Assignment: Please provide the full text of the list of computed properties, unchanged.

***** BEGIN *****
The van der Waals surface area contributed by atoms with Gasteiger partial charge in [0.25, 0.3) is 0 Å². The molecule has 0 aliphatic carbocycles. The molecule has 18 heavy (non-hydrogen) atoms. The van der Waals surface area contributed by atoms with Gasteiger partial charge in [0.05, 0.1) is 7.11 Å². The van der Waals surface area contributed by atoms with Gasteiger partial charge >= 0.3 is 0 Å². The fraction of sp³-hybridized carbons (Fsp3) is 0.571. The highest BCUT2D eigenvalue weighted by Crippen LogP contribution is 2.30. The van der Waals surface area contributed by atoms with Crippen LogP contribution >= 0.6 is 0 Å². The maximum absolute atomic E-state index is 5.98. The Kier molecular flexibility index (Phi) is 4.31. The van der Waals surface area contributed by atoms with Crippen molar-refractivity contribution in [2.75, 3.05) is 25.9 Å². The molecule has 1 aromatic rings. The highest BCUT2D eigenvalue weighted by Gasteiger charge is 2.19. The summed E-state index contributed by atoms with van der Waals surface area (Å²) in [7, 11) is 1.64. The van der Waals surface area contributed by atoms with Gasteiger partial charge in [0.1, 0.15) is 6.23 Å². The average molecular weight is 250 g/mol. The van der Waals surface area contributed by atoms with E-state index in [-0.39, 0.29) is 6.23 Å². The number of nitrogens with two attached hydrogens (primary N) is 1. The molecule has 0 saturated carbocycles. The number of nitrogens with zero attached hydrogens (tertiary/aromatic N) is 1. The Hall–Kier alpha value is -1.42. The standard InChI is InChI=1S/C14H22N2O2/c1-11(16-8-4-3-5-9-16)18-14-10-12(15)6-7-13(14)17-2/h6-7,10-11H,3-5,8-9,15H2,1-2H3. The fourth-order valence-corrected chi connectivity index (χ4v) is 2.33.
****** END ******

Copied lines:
The van der Waals surface area contributed by atoms with Gasteiger partial charge in [0.25, 0.3) is 0 Å². The molecule has 0 aliphatic carbocycles. The molecule has 18 heavy (non-hydrogen) atoms. The van der Waals surface area contributed by atoms with Gasteiger partial charge in [0.05, 0.1) is 7.11 Å². The van der Waals surface area contributed by atoms with Gasteiger partial charge >= 0.3 is 0 Å². The fraction of sp³-hybridized carbons (Fsp3) is 0.571. The highest BCUT2D eigenvalue weighted by Crippen LogP contribution is 2.30. The van der Waals surface area contributed by atoms with Crippen LogP contribution >= 0.6 is 0 Å². The maximum absolute atomic E-state index is 5.98. The Kier molecular flexibility index (Phi) is 4.31. The van der Waals surface area contributed by atoms with Crippen molar-refractivity contribution in [2.75, 3.05) is 25.9 Å². The molecule has 1 aromatic rings. The highest BCUT2D eigenvalue weighted by Gasteiger charge is 2.19. The summed E-state index contributed by atoms with van der Waals surface area (Å²) in [7, 11) is 1.64. The van der Waals surface area contributed by atoms with Gasteiger partial charge in [0.1, 0.15) is 6.23 Å². The average molecular weight is 250 g/mol. The van der Waals surface area contributed by atoms with E-state index in [-0.39, 0.29) is 6.23 Å². The number of nitrogens with two attached hydrogens (primary N) is 1. The molecule has 0 saturated carbocycles. The number of nitrogens with zero attached hydrogens (tertiary/aromatic N) is 1. The Hall–Kier alpha value is -1.42. The standard InChI is InChI=1S/C14H22N2O2/c1-11(16-8-4-3-5-9-16)18-14-10-12(15)6-7-13(14)17-2/h6-7,10-11H,3-5,8-9,15H2,1-2H3. The fourth-order valence-corrected chi connectivity index (χ4v) is 2.33.